He was in Australia in 1852 (daughter born there), 1859 (arrived there) and 1888 (died there).

In short, he seems to have done a heck of a lot of travelling around, to an extent that in my experience is unusual for people who are neither very wealthy nor in the military. Most middle and working class people who travelled significant distances (e.g. to Aus/NZ) did so once, to emigrate or as convicted criminals, and possibly once back again in the case of criminals who have served their time. Constant sailing back and forth between Oceania and the UK was neither cheap nor risk-free. One wonders why he did it.

Offline brandm24

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Re: Token of Charles C. Barley
« Reply #4 on: April 21, 2020, 06:29:03 PM »
Andrew's 27 isn't much help I'm afraid I try to find more info tomorrow.
Many thanks, Mal.

Found Charles Culledge Barley in the Auckland electoral register for 1853-1864: residence Queen Street, occupation grocer, wine and spirit merchant.
Didn't know his middle name or the wine and spirits part of his business. Thank you for that.

I've done a bit more digging, and it seems Barley's stay in New Zealand was quite short.

He seems to have been born around 1821 in March, Cambridgeshire (source: 1861 England & Wales census). Barley is not an uncommon name in Cambridgeshire; I have relatives of that name from there, so it's not impossible I'm related to him.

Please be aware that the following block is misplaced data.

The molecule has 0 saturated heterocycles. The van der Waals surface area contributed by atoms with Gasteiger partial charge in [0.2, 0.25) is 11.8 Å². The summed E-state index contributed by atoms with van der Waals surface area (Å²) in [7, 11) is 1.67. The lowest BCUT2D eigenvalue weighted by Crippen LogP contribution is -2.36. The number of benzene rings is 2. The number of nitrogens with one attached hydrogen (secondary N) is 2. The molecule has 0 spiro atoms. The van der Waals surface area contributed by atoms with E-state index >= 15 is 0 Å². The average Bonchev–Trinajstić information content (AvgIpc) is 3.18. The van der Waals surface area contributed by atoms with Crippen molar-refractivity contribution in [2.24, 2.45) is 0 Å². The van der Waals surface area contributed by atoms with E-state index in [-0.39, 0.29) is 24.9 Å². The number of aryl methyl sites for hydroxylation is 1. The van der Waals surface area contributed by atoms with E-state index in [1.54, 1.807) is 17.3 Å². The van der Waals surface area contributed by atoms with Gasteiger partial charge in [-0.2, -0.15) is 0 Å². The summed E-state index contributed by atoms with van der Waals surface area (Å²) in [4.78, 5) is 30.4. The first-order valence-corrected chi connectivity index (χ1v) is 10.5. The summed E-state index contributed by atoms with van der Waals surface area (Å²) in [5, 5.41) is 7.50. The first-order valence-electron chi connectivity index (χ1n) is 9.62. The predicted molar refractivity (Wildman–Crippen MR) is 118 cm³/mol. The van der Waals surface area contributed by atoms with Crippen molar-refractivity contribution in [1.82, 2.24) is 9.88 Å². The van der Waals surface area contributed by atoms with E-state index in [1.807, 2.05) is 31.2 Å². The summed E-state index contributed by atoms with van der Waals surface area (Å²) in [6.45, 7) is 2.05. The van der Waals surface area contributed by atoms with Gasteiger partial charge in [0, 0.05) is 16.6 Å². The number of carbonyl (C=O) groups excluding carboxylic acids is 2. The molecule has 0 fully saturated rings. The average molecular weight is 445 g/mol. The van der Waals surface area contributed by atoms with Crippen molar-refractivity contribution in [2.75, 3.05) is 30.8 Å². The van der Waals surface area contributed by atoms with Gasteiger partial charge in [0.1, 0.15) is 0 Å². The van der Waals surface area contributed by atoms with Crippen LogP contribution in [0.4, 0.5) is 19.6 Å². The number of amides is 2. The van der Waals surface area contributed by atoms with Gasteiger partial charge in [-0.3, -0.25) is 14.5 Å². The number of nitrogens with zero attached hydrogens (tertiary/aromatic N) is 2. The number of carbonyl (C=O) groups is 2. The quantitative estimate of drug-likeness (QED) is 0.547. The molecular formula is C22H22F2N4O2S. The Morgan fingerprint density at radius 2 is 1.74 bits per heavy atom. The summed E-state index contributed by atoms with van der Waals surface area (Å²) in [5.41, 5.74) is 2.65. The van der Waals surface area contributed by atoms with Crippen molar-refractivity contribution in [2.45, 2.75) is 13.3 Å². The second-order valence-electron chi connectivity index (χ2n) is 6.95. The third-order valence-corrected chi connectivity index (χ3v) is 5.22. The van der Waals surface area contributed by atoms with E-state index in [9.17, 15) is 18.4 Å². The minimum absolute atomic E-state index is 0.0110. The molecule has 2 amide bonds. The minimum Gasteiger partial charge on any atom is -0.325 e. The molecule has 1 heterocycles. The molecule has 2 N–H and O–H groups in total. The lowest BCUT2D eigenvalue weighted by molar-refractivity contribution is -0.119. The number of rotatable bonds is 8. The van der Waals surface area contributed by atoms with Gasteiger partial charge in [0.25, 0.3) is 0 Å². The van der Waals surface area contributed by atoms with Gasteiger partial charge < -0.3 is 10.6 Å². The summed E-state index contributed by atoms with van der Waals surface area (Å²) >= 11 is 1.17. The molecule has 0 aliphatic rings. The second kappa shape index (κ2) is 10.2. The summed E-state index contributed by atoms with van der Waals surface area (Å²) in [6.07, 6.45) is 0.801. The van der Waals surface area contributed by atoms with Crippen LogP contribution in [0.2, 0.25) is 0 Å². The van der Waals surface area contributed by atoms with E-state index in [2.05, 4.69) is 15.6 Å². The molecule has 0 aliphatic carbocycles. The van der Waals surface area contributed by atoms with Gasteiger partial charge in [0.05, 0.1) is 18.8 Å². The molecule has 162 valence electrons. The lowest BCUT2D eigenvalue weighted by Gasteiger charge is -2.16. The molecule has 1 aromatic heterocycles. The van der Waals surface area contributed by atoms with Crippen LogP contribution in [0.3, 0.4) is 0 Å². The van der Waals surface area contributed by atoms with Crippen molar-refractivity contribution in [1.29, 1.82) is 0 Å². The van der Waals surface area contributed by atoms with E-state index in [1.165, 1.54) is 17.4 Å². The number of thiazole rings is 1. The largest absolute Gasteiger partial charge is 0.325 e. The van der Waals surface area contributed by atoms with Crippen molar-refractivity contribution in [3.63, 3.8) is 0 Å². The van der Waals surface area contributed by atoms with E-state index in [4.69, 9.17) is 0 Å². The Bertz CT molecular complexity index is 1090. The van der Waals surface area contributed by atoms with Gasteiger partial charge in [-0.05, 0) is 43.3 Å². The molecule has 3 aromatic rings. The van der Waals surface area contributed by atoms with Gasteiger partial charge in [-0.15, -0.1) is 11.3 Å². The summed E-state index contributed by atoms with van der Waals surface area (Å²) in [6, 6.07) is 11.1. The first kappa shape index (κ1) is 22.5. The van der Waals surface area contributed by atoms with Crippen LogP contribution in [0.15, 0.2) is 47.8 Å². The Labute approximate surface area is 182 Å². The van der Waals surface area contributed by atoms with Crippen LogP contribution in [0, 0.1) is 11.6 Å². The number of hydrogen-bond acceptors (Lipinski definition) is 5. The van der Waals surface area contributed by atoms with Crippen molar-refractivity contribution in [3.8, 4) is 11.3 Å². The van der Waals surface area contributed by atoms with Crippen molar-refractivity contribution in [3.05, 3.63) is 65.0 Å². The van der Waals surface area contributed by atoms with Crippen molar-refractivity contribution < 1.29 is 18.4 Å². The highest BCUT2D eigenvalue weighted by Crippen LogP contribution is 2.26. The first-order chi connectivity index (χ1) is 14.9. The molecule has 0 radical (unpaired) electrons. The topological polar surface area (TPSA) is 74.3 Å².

He married 2nd quarter 1843, Shoreditch, London, but it's not clear who he married. His wife in 1861 is Eliza, born in Scotland around 1832. She'd have been too young in 1843. In 1861 they are living in Windsor Street, Chertsey, Surrey (now a London suburb) and he is a grocer and wine merchant. They have a daughter Helen Johnson Barley, b. c.1852 in Australia. There is a baptism record for Helen at All Saints' Church, St John's Wood, London, in 1855.

According to a passenger list, he (and one presumes his family, though they are not listed) arrived in Sydney on 26 April 1859 from Auckland on the ship "Breadalbane".

CCB appears to have died in Victoria, Australia in 1888.

So he was definitely in England in 1843 (got married), 1855 (had his daughter baptised) and 1861 (was in the census).
He was in New Zealand in 1859, because he sailed thence to Australia.
He was in Australia in 1852 (daughter born there), 1859 (arrived there) and 1888 (died there).

In short, he seems to have done a heck of a lot of travelling around, to an extent that in my experience is unusual for people who are neither very wealthy nor in the military. Most middle and working class people who travelled significant distances (e.g. to Aus/NZ) did so once, to emigrate or as convicted criminals, and possibly once back again in the case of criminals who have served their time. Constant sailing back and forth between Oceania and the UK was neither cheap nor risk-free. One wonders why he did it.

Well, I went from knowing nothing about Barley to knowing his life story so to speak. I thought maybe someone on WoC would have access to the type of historical records that I don't. It would be interesting to find that you were related to him.

Your wonderful research is much appreciated. Thanks so much.

Bruce